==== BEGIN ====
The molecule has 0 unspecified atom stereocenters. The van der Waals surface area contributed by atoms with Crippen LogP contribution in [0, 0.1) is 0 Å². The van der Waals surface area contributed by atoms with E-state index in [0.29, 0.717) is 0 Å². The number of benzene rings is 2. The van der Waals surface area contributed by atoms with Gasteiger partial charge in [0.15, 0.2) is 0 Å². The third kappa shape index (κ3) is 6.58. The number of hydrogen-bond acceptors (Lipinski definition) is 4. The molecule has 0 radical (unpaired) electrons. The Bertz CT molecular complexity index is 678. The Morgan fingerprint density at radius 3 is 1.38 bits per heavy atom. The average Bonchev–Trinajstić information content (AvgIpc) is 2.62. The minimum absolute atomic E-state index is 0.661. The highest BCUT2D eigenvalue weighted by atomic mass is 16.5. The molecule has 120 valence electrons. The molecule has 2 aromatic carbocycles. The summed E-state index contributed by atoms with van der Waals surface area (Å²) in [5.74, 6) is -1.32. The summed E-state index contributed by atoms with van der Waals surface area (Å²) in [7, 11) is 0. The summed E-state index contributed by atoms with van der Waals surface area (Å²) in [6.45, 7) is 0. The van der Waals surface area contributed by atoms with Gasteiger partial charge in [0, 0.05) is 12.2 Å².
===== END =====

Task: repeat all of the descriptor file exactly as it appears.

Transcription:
The molecule has 0 unspecified atom stereocenters. The van der Waals surface area contributed by atoms with Crippen LogP contribution in [0, 0.1) is 0 Å². The van der Waals surface area contributed by atoms with E-state index in [0.29, 0.717) is 0 Å². The number of benzene rings is 2. The van der Waals surface area contributed by atoms with Gasteiger partial charge in [0.15, 0.2) is 0 Å². The third kappa shape index (κ3) is 6.58. The number of hydrogen-bond acceptors (Lipinski definition) is 4. The molecule has 0 radical (unpaired) electrons. The Bertz CT molecular complexity index is 678. The Morgan fingerprint density at radius 3 is 1.38 bits per heavy atom. The average Bonchev–Trinajstić information content (AvgIpc) is 2.62. The minimum absolute atomic E-state index is 0.661. The highest BCUT2D eigenvalue weighted by atomic mass is 16.5. The molecule has 120 valence electrons. The molecule has 2 aromatic carbocycles. The summed E-state index contributed by atoms with van der Waals surface area (Å²) in [5.74, 6) is -1.32. The summed E-state index contributed by atoms with van der Waals surface area (Å²) in [7, 11) is 0. The summed E-state index contributed by atoms with van der Waals surface area (Å²) in [6.45, 7) is 0. The van der Waals surface area contributed by atoms with Gasteiger partial charge in [0, 0.05) is 12.2 Å².